1. Submit query letters to agents one at a time. Don’t send a copy to every literary agent within one agency. They will not appreciate it.
  2. Choose a literary agent in your genre. If you’re writing horror, don’t bother the children’s literature agent. Research what they do.
  3. Personalize a tad. Within your letter, briefly (key word briefly) mention a book that they may be the agent for that you associate work alongside. It will catch their eye more.
  4. Submit to more than one literary agency. There are over a 1,000 different agencies out there. Don’t just try 3. Pretend you are writing for acceptance into college. You want options to choose from, not settle for.
  5. The Letter… well, let’s save that for last… skip to rejection. Rejection letters or notifications will start piling up to epic proportions. Or at least be prepared for them to. Not everything you do is everyone’s taste or the direction they’re wanting to go (it’s not that you write crap). Pretend you are one of them. You get hundreds of query letters per week. Out of them, you get through 60% and your assistant handles the rest. Of those you see, you have to be in the right mood that day to accept what is in front of you. At the end of the week, your ‘yes’ pile and ‘no’ pile are equal. You can only take on 2-3 new authors in the next month, so you will have to weed the yes pile into ‘definite’ and ‘some other time’. After the query pile, you want more than a taste test, you want a couple of bites so you ask for the first chapter. You see where this is going? Because there is a next week…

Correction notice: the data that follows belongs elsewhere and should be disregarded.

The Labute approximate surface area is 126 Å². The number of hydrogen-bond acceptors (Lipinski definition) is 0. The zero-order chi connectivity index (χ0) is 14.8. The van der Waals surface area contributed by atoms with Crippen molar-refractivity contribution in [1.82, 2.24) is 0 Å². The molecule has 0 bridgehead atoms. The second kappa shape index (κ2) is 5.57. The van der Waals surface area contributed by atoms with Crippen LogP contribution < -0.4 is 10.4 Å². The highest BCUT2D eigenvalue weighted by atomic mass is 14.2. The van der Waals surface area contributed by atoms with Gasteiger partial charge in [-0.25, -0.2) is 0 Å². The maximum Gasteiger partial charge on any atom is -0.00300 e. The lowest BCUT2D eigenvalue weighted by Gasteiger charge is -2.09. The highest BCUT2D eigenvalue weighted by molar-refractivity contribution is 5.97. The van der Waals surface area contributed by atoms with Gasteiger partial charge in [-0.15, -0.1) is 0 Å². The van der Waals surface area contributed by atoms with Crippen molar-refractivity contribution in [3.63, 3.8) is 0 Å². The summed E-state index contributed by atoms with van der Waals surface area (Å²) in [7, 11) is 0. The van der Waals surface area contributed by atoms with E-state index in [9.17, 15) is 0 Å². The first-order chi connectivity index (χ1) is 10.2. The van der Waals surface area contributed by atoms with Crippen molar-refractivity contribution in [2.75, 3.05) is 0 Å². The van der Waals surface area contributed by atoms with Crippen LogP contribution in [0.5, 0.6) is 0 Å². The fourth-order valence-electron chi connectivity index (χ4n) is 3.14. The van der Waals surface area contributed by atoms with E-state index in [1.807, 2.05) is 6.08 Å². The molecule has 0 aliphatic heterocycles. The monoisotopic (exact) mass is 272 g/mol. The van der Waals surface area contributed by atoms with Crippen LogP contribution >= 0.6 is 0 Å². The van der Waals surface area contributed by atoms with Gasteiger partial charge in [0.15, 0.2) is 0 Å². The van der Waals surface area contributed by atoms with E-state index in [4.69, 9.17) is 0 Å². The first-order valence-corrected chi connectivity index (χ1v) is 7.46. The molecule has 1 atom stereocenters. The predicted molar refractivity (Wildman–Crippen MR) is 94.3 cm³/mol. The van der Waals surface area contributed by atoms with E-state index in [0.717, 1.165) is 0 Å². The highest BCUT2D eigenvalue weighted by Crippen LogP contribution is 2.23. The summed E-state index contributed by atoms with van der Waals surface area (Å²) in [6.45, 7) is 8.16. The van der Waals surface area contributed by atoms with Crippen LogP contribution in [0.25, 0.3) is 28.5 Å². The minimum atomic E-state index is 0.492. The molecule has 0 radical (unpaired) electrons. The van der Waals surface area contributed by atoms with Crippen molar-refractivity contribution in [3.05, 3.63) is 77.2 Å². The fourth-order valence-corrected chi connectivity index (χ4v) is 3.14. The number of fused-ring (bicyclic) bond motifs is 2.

6. The LETTER:
    • First section – make it a once sentence line that sums up the intention of your entire story (pretend this is on the back cover of your book’s jacket)
    • Second section – elaborate that into a couple of short paragraphs including briefly what to expect when reading it (pretend this to be the synopsis inside of the jacket to your book)
    • Third section – Brief autobiography. Let them know a little about you.

Now, query letters are mainly submitted electronically through emails for the agency. However, if you are mailing them in and expect anything mailed back to you, include the self-addressed stamped envelope. Make their job easier, it’ll pay off.

If you do submit, make 100% positive that you are done. If they want to read the whole book, you don’t want an incomplete manuscript to be your answer. You will get tossed to the back of the line indefinitely.

And, for the love of God, make sure you spell check and grammar check your letter. This is your 15 seconds of attention, don’t make them dismiss you after 5 because you used the wrong form of ‘there’.

Keep in mind that I am just paraphrasing. I learn most of my accomplishments through painful idiocy. And since I haven’t tried yet, these are my guesstimates thus far. I am like a quadriplegic tour guide minus the wheelchair. So flop along with me and let’s see what rolls up next. As soon as I get my own template together, I’ll share a copy.